There have been few therapeutic options for treating thrombocytopenia in MDS patients. Now, early phase data suggest that CC-486 (oral azacytidine, an investigational drug sponsored by Celgene) is a relatively safe and effective treatment for thrombocytopenic patients with MDS.
Thrombocytopenia is among the strongest predictors of decreased survival for patients with myelodysplastic syndromes (MDS), whatever their prognostic risk group, because it heightens the risk of transformation to acute myeloid leukemia.1 Approximately 40% of all patients with MDS, and up to 80% of patients with higher-risk MDS, experience thrombocytopenia (platelet count <100 x 109/L).
There have been few therapeutic options for treating thrombocytopenia in MDS patients. Now, early phase data suggest that CC-486 (oral azacytidine, an investigational drug sponsored by Celgene) is a relatively safe and effective treatment for thrombocytopenic patients with MDS, according to research published in Leukemia Research.2 Guillermo Garcia-Manero, MD, and colleagues compared clinical outcomes of treatment with CC-486 in patients with MDS with pretreatment thrombocytopenia (≤75 x 109/L platelets) with patients with MDS who have platelet counts >75 x 109/L. Their exploratory post-hoc analyses include patients who received CC-486 in an open-label phase 1 study (MDS-004; ClinicalTrials.gov NCT00528983) or an open-label phase 1/2 study (CL005; NCT01519011).
Patients received CC-486 at a 300 mg once daily for 14 or 21 days of repeated 28-day cycles. There were a total of 81 patients with MDS (median age, 72) in the Low Platelets (n = 45) and High Platelets (n = 36) cohorts. Pretreatment median platelet counts were 34 × 109/L and 198 × 109/L, respectively. Grade 3-4 bleeding events occurred in 2 patients in the Low Platelets cohort and 1 patient in the High Platelets cohort. The rate of grade 3-4 neutropenia reported for all patients in the analysis was 24% lower than rates typically reported for parenteral azacytidine or decitabine. Events resolved without sequelae.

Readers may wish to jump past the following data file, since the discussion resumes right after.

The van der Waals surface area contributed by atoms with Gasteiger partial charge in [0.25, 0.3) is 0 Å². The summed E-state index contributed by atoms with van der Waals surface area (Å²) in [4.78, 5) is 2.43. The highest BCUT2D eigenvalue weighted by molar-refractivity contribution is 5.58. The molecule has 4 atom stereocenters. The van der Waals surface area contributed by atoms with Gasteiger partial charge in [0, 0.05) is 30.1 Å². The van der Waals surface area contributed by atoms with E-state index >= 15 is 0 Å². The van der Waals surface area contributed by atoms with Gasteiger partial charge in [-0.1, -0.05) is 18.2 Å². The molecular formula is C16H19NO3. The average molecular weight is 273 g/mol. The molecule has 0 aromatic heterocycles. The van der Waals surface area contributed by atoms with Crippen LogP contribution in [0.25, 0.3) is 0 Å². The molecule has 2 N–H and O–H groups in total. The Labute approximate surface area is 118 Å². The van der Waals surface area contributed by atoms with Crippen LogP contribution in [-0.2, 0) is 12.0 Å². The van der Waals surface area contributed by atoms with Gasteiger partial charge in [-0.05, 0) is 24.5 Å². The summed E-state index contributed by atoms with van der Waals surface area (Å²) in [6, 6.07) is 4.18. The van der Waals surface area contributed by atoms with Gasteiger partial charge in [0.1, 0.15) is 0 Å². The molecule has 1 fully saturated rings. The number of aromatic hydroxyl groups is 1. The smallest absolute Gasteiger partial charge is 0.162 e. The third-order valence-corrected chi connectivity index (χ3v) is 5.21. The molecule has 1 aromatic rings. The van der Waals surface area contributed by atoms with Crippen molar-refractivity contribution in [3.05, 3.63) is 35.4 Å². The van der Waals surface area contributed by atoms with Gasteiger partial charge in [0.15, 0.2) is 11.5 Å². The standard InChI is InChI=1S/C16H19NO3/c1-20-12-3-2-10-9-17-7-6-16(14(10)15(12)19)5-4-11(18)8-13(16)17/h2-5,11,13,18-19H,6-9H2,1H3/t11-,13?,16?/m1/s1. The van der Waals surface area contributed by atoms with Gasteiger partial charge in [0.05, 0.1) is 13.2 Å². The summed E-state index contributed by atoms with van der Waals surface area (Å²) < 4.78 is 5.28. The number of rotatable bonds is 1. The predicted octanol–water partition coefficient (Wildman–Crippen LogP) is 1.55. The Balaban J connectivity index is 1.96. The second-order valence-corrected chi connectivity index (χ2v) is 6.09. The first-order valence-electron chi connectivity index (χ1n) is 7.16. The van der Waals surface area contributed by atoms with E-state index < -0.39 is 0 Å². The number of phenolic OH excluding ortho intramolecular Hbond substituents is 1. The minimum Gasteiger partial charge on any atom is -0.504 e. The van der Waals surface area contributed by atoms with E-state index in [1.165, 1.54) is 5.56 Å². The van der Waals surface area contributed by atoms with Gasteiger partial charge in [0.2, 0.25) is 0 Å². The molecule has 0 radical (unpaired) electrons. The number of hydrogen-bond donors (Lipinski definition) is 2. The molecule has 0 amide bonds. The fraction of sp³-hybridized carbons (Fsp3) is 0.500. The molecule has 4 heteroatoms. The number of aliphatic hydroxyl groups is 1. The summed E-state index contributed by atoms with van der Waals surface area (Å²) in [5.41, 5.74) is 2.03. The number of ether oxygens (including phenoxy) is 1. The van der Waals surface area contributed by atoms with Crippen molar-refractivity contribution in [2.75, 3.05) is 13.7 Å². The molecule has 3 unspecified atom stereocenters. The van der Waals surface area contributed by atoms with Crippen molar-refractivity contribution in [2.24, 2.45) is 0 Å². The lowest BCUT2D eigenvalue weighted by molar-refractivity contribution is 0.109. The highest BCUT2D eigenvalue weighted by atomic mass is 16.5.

Treatment-related mortality was reported for 7 patients, 5 of whom had pretreatment platelet values <25 × 109/L. Overall response rates were 38% and 46% in the Low Platelets and High Platelets groups, respectively. Five thrombocytopenic patients attained complete remission (CR) and 9 attained platelet hematologic improvement. In both cohorts, platelet counts dropped during the first CC-486 treatment cycle, and then increased thereafter.
Extended CC-486 dosing was generally well tolerated and induced hematologic responses in these patients regardless of pretreatment thrombocytopenia. Patients in the High Platelets group had a higher rate of response than patients in the Low Platelets group, which the investigators said may reflect a greater likelihood of additional adverse disease features when thrombocytopenia is present.
“Nevertheless, all  patients in this analysis who attained CR were in the Low Platelet cohort,  patients in this group achieved hematologic improvement in the platelet lineage, and  patient who was platelet transfusion-dependent at baseline achieved transfusion independence during CC-486 treatment,” the researchers wrote. “These early ‘proof-of-concept’ data suggest CC-486 is relatively safe and effective in thrombocytopenic patients with MDS.”
Three patients in the Low Platelets group continued to receive CC-486 treatment for ≥2 years, which the researchers said attests to its tolerability. “Oral dosing and a reduced need for clinic visits may have facilitated long-term use,” they noted.
These findings require confirmation in larger patient populations, and the investigators expect greater clarity after results are analyzed from the ongoing placebo-controlled phase 3 study evaluating CC-486 in patients with lower-risk MDS with red blood cell transfusion dependence and platelet counts ≤75 × 109/L.
The studies were funded by Celgene Corporation. Several investigators disclosed they are employees of Celgene and have equity ownership in the company; one consults for Celgene; and another has received support from the Leukemia & Lymphoma Society.